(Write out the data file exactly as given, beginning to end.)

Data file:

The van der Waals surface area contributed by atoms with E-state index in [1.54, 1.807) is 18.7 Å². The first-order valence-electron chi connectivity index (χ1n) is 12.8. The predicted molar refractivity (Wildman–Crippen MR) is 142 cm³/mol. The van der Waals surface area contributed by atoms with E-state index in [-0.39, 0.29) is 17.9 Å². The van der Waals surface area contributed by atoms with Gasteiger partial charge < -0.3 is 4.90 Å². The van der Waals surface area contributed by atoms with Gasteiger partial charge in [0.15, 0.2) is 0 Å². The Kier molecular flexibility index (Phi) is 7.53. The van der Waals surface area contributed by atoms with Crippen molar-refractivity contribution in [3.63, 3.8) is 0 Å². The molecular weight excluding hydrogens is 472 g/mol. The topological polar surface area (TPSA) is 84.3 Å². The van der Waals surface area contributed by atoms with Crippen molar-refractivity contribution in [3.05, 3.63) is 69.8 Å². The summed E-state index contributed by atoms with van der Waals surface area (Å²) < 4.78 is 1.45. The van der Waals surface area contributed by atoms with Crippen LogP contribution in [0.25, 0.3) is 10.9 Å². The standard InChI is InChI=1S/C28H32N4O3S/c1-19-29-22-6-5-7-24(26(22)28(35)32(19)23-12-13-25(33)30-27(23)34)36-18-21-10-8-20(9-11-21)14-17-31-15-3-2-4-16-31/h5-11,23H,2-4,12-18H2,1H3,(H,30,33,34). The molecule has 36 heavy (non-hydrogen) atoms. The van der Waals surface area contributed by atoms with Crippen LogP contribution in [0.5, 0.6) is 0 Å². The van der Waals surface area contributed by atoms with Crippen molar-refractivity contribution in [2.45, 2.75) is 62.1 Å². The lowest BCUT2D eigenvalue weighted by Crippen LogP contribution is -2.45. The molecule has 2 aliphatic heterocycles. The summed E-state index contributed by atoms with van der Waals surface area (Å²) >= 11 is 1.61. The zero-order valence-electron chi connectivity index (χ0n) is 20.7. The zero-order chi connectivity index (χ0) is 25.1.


The van der Waals surface area contributed by atoms with E-state index in [1.54, 1.807) is 18.7 Å². The first-order valence-electron chi connectivity index (χ1n) is 12.8. The predicted molar refractivity (Wildman–Crippen MR) is 142 cm³/mol. The van der Waals surface area contributed by atoms with E-state index in [-0.39, 0.29) is 17.9 Å². The van der Waals surface area contributed by atoms with Gasteiger partial charge < -0.3 is 4.90 Å². The van der Waals surface area contributed by atoms with Gasteiger partial charge in [0.15, 0.2) is 0 Å². The Kier molecular flexibility index (Phi) is 7.53. The van der Waals surface area contributed by atoms with Crippen molar-refractivity contribution in [3.63, 3.8) is 0 Å². The molecular weight excluding hydrogens is 472 g/mol. The topological polar surface area (TPSA) is 84.3 Å². The van der Waals surface area contributed by atoms with Crippen molar-refractivity contribution in [3.05, 3.63) is 69.8 Å². The summed E-state index contributed by atoms with van der Waals surface area (Å²) < 4.78 is 1.45. The van der Waals surface area contributed by atoms with Crippen LogP contribution in [0.25, 0.3) is 10.9 Å². The standard InChI is InChI=1S/C28H32N4O3S/c1-19-29-22-6-5-7-24(26(22)28(35)32(19)23-12-13-25(33)30-27(23)34)36-18-21-10-8-20(9-11-21)14-17-31-15-3-2-4-16-31/h5-11,23H,2-4,12-18H2,1H3,(H,30,33,34). The molecule has 36 heavy (non-hydrogen) atoms. The van der Waals surface area contributed by atoms with Crippen LogP contribution in [0.5, 0.6) is 0 Å². The van der Waals surface area contributed by atoms with Crippen molar-refractivity contribution in [2.45, 2.75) is 62.1 Å². The lowest BCUT2D eigenvalue weighted by Crippen LogP contribution is -2.45. The molecule has 2 aliphatic heterocycles. The summed E-state index contributed by atoms with van der Waals surface area (Å²) >= 11 is 1.61. The zero-order valence-electron chi connectivity index (χ0n) is 20.7. The zero-order chi connectivity index (χ0) is 25.1.